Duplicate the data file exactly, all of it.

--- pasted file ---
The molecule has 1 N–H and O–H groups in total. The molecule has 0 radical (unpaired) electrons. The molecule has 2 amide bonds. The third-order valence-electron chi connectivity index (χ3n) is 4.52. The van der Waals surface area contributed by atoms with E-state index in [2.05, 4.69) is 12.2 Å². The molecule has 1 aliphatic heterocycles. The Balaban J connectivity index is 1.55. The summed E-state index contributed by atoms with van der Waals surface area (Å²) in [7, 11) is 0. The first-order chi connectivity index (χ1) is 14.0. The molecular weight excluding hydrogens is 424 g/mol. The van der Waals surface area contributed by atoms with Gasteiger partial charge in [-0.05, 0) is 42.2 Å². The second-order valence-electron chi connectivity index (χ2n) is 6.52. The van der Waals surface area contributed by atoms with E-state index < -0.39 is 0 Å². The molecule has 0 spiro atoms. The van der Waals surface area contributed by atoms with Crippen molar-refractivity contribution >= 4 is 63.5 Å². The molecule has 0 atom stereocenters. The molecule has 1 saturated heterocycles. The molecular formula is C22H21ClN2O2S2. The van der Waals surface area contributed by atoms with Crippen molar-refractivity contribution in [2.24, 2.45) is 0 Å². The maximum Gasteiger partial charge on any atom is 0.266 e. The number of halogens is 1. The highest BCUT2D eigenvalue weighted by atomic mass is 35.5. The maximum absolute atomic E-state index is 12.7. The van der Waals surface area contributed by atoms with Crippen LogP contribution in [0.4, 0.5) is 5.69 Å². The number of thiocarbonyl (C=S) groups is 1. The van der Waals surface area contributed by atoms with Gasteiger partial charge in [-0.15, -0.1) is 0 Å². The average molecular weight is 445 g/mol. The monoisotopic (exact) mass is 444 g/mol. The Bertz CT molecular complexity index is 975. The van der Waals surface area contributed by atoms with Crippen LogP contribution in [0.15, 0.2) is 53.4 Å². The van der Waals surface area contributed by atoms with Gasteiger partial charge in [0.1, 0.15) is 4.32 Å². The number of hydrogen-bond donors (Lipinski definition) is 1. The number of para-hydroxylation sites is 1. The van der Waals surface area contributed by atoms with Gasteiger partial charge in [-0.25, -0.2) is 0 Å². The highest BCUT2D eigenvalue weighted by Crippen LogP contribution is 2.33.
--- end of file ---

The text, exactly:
The molecule has 1 N–H and O–H groups in total. The molecule has 0 radical (unpaired) electrons. The molecule has 2 amide bonds. The third-order valence-electron chi connectivity index (χ3n) is 4.52. The van der Waals surface area contributed by atoms with E-state index in [2.05, 4.69) is 12.2 Å². The molecule has 1 aliphatic heterocycles. The Balaban J connectivity index is 1.55. The summed E-state index contributed by atoms with van der Waals surface area (Å²) in [7, 11) is 0. The first-order chi connectivity index (χ1) is 14.0. The molecular weight excluding hydrogens is 424 g/mol. The van der Waals surface area contributed by atoms with Gasteiger partial charge in [-0.05, 0) is 42.2 Å². The second-order valence-electron chi connectivity index (χ2n) is 6.52. The van der Waals surface area contributed by atoms with E-state index < -0.39 is 0 Å². The molecule has 0 spiro atoms. The van der Waals surface area contributed by atoms with Crippen molar-refractivity contribution >= 4 is 63.5 Å². The molecule has 0 atom stereocenters. The molecule has 1 saturated heterocycles. The molecular formula is C22H21ClN2O2S2. The van der Waals surface area contributed by atoms with Crippen molar-refractivity contribution in [2.24, 2.45) is 0 Å². The maximum Gasteiger partial charge on any atom is 0.266 e. The number of halogens is 1. The highest BCUT2D eigenvalue weighted by atomic mass is 35.5. The maximum absolute atomic E-state index is 12.7. The van der Waals surface area contributed by atoms with Crippen LogP contribution in [0.4, 0.5) is 5.69 Å². The number of thiocarbonyl (C=S) groups is 1. The van der Waals surface area contributed by atoms with Gasteiger partial charge in [-0.15, -0.1) is 0 Å². The average molecular weight is 445 g/mol. The monoisotopic (exact) mass is 444 g/mol. The Bertz CT molecular complexity index is 975. The van der Waals surface area contributed by atoms with Crippen LogP contribution in [0.15, 0.2) is 53.4 Å². The van der Waals surface area contributed by atoms with Gasteiger partial charge in [0.1, 0.15) is 4.32 Å². The number of hydrogen-bond donors (Lipinski definition) is 1. The number of para-hydroxylation sites is 1. The van der Waals surface area contributed by atoms with Gasteiger partial charge in [-0.25, -0.2) is 0 Å². The highest BCUT2D eigenvalue weighted by Crippen LogP contribution is 2.33.